Amie Williams Associate Online Editor
July 16, 2015
Photos By: Grant Cox

Each passing year it seems that fewer and fewer kids are getting into the automotive hobby. Could the future generation of gearheads be dwindling? With smartphones constantly attached to little fingertips and instant gratification found with just a swipe through their newsfeeds, less time is likely spent in the garage building race cars with their dads. How refreshing it is to see that this scenario doesn’t hold true for Shane Mock and his 15-year-old son, Brendan.

Brendan Mock has raced Junior Dragster since he was 6 years old, so he grew up racing and working on cars. “He’s a two-time points champion in Jr. Dragster, and whatever our next project will be, he’ll probably move up into that,” Shane tells us.

The Mocks of Wichita, Kansas, bought this 1989 Ford Mustang back in September 2012 as a “very unfinished project” when Brendan was just 13 years old. The father-son team built and tuned the coupe in their garage and created this 1,500hp monster—and that could be speaking modestly. It hasn’t officially been strapped to the dyno, but it has conquered the eight-mile in 5.03 seconds and will likely take on the 1,320 in the 7.70-second range or better, according to Shane.

“I had a GT before this that was a low 10-second street car. I sold that and then we built this coupe. This car was built for local 275 racing and street driving,” Shane tells us. “I’ve raced heads up since the mid-1990s, and I’ve had Camaros back in the day.”

Thanks to the Mocks, this mean Fox-body coupe is powered by a bored and stroked Dart 417 block with a Lunati Pro Series crank and GRP connecting rods and has a 9.0:1 compression ratio. Shane and Brendan built the engine, but they had the machine work performed by Big Mike’s Speed & Machine shop, also in Wichita.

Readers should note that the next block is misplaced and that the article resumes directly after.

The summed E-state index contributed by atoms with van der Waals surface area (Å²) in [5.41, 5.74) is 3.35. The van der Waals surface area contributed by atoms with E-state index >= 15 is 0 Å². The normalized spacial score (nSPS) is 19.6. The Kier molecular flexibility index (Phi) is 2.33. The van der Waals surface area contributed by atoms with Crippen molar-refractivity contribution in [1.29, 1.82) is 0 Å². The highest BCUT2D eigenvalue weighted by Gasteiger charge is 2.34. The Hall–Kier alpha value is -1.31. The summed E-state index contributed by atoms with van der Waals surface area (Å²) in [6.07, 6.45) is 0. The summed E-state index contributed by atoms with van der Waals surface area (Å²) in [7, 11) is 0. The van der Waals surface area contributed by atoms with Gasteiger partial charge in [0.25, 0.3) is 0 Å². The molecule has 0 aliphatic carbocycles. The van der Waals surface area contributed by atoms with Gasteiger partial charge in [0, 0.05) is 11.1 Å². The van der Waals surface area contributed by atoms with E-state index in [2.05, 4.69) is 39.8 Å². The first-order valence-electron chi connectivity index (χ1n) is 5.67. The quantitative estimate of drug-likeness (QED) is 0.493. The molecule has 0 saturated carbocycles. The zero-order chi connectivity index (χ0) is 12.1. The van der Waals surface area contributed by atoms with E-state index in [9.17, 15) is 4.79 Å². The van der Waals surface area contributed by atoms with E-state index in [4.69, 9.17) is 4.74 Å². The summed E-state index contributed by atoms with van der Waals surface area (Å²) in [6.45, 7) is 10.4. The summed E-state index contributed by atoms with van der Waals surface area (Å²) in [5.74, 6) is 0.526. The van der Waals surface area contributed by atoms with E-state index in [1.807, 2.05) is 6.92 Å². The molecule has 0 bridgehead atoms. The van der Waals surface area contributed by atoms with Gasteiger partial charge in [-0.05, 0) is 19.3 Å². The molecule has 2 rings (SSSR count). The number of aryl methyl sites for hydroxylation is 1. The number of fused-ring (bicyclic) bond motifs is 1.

The two installed a custom Bullet roller camshaft with a custom Steve Morris grind along with TFS-R aluminum cylinder heads built by Total Engine Airflow, plus Jesel 1.7:1 rocker arms. A Holley HP EFI was provided by Derek at Modern Speed. An unported Edelbrock Super Victor intake and an Accufab 90mm throttle-body were also added to feed the beast.

Ignition components are made up of an MSD 7AL ignition box, coil, and distributor; Ford Motorsport wires; and NGK-9 plugs. Fuel delivery is handled by Moran 235-lb/hr injectors, a Weldon fuel pump, and an Aeromotive regulator.

To seriously amp up the power, Shane and Brendan installed a ProCharger F1X with ATF dual brackets that pumps out a healthy 29 psi of boost on command. Power is then routed through a Rossler Powerglide transmission freshened by Flip-O-Matic of Wichita. It also possesses a B&M shifter, a JW pressure plate, and a Neal Chance bolt-together converter with a 4,600 stall speed. For added airflow and rumble, exhaust flows through Kooks 2-inch headers and is routed through an H-pipe with Dynomax Bullet mufflers.

Suspension and chassis modifications include a UPR K-member and control arms, Strange front coilovers with AFCO springs, UPR upper and lower control arms out back, AFCO double adjustable rear shocks, and a UPR double sway bar. The 8.8 rearend is filled with 3.73:1 gears with Strange 35-spline axles and a spool.

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Gracing the exterior of the car are AlumaStar 2.0 wheels on the front and Champion beadlocks on the rear wrapped with Mickey Thompson 275 Pro rubber. Stopping power is provided by Wilwood brakes, with dual calipers clamping down the rear. The rollcage inside was built by Putnam Performance.

Even all of the bodywork has been handled by Shane and Brendan. They fitted a VFN 3-inch cowl hood, a Team Z rear wing, new headlights, turn signals, and all-new weatherstripping. Everything was sprayed Nason’s Cyber Grey by Rick Hangen using three basecoats and three clearcoats.

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Other modifications include custom door panels, a custom headliner, and a rear package tray by Jeff Weilert, a family friend with a 1990 notch that graced an earlier issue of MM&FF. Shane and Brendan both helped build Jeff’s Fox, and it was also tuned by Shane.

“We’re ready to do something else, and we’ll probably do another project,” says Shame. “We played with it, raced it, and it was meant to be a fun street car. I’m not sure what we will pick up next, but it will probably be completed by the first of the year.”

This one will be a project between Shane, his son, and Jeff Weilert. We can’t wait to see what’s next for this father-son team.

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